Interceptor (and Trifexis) use Milbemycin Oxime which has generally been considered safer, but Trifexis adds Comfortis which has shown adverse effects (vomiting). Unfortunately, Inteceptor is generally unavailable in the U.S. (though I have heard of Canadians being able to get hold of it).

    A great article for reference - http://www.heartworm.com/prevention/dogs (hopefully, I do not spam out by adding a link to comments).

  3. Wow. I just gave my dogs Comfortis (not the first time) last night. When I went to pick it up at the vet, the receptionist wasn't aware that it shouldn't be taken on the same day as Heartguard. I'm waiting a couple of days for the Heartguard. I wasn't aware, really, of the issues. So thanks for doing the research on our behalf. My dogs seem to do fine with the Comfortis. I give them Frontline usually, because it wards against ticks which applies to one of my dogs that does trail runs), but when they actually get an infestation (I can feel the flea poop on the their skin), Comfortis knocks it (them) dead.

    My dog who passed away in 2003 was perfectly healthy until he received a multi-vaccination, common at the time. Then he contracted auto-immune hemolytic anemia and died within a few weeks. The symptoms were terrible. Can't be sure the vaccinations were the cause, but my internet research turned that up as the most likely culprit/cause.

    Just so scary when you think you're doing the right thing, taking the steps to care for your best friends, and it turns out to be harmful.

    Glad Loki is back to his old self.

  4. We got a sample of Triflexis when we brought Kuster home from the vet the first time, and my husband put it away because he was too young to have it. But the week he brought it home, I read about a dog having a pretty scary reaction to it, and I decided we'd be avoiding it. I am SO glad that the Cracker will be okay!

  5. Our vet uses Heartguard and has never said anything about problems with certain breeds. Since our new dog Millie is of unknown heritage that worries me. Fortunately she has had a couple of doses of Heartguard with no ill effects. Thanks for the information.

    Cindy

  6. A very scary time for you. We are so pleased Loki is back to his usual cracker self. Neither of these products, as far as we are aware, are available in the UK.

    Thank you for telling us about Trifexis. Should it ever be sold here we will know to stay well clear.

  7. I, too, learned about the collie breed disposition to have adverse reactions to common preventatives. That's pretty scary, but certainly no reason to pull Heartguard. The whole business is scary. I have no doubt that dog drugs are pushed to market (after what I can only imagine are horrific tests with overdosing) and then heavily advertised to vets and consumers as solving yet another problem.

    I cringe that I have to dose my dogs at all, but I do it (heartworm and topical flea and tick). Am I being rational? I wish somebody could give me a regional breakdown of the risk of infestation v. the risks of these chemicals.

    We didn't have heartworm medication when I was growing up and the flea collars we used were likely very toxic, but even still, the little corgi that my family had lived a full and long life.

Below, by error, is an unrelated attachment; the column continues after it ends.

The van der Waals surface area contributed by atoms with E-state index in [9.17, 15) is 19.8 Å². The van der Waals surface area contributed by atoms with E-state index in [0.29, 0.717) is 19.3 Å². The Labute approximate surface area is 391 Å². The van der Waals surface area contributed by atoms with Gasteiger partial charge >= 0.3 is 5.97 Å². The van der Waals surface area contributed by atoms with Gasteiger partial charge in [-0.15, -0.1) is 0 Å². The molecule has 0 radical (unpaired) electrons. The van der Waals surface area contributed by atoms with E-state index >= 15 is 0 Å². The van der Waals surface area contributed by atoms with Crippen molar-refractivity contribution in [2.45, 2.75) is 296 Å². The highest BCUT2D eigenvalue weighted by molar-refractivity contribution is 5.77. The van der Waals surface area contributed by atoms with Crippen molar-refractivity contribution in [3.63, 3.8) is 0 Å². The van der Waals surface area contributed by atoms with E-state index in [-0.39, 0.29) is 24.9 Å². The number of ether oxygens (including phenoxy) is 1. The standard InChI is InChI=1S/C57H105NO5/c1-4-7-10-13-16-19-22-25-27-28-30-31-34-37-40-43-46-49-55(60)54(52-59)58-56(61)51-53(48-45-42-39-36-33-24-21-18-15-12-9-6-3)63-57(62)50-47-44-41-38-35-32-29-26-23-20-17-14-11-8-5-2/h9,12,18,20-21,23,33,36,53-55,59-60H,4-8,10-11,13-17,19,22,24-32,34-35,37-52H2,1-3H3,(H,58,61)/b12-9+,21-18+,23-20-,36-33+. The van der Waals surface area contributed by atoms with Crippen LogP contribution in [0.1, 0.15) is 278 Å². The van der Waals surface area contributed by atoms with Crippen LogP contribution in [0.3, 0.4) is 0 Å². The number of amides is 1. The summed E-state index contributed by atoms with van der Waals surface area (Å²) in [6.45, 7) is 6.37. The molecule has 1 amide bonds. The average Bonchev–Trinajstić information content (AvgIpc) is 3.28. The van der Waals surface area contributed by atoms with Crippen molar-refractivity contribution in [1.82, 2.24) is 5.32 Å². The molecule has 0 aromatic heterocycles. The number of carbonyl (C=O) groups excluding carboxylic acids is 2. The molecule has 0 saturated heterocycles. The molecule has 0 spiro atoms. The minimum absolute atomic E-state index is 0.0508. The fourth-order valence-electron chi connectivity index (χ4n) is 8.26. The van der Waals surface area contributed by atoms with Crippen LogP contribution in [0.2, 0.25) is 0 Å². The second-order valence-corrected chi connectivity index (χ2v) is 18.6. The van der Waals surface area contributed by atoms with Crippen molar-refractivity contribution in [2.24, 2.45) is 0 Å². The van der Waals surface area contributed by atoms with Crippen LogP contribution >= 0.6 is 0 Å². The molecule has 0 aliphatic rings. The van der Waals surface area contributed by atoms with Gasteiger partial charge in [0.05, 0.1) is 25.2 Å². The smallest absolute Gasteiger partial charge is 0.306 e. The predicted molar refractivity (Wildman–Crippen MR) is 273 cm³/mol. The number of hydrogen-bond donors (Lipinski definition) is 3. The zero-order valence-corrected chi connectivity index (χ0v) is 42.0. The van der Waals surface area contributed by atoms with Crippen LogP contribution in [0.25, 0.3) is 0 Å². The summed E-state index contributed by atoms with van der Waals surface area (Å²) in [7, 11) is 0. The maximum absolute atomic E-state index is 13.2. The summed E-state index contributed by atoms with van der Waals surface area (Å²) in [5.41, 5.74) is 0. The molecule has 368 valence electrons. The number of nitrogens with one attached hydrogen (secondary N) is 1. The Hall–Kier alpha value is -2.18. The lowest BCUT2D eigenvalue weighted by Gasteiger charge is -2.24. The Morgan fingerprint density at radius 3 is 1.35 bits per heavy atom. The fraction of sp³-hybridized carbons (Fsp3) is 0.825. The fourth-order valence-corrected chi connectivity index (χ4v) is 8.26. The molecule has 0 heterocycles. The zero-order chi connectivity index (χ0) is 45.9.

I concur that vets are often too dismissive about possible side effects. In their defense (out on a limb here) most clients likely couldn't process more information. But when they have clients (like me or you) who do know how to handle information, it should be made available. My example is phenobarbital. The vet totally understated the side effects and my less than statistically significant sampling of friends all had the same experiences with horrible phenobarbital side effects in their dogs.

    Uh oh, rambling. Anyway, thanks for the informative post.

    Mango Momma

  8. Wow, Thatnks for that information. We get heartguard from our vet and have never been told anything about adverse reactions. Luckily in the 3 years we have been giving it to Rocco he's shown no issues! He is a Sibe so not in the collie breed line, but still that is frightening especially if you don't know your dogs breed specifics.

  9. Poor Loki. It's awful to see a big strong happy dog with such terrible symptoms. Calhoun once got my green tea vitamins off the counter and proceeded to eat the entire contents of the packet. That resulted in his heart pounding a mile a minute. He was probably nauseas as well. He paced and circled. It was so bad and broke my heart. So glad Loki rebounded.

    Mamma Heartbeat

  10. Wow, that is so scary. I'm so glad Loki is okay. Steve and Kat are on Interceptor. I had heard about shortages, but I didn't realize it was basically unavailable. They go to the vet after Christmas. I have them on Advantix also. Ticks are horrible here and with their thick coats, I think I wouldn't find ticks until they were big. We pick up ticks just walking on the sidewalks. Hopefully it will get cold and stay cold this winter to help for next year. Steve and Kat used to take Heartguard, so I guess if we can't get Interceptor I'll ask to go back on that until Interceptor is available. I don't like the sound of everything I've heard about Triflexis.

  11. My Dog is having seizures after taking Trifexis. Also redness of ears. I will never use this drug again. We have put out hundreds of dollars due to this drug to save our dogs life.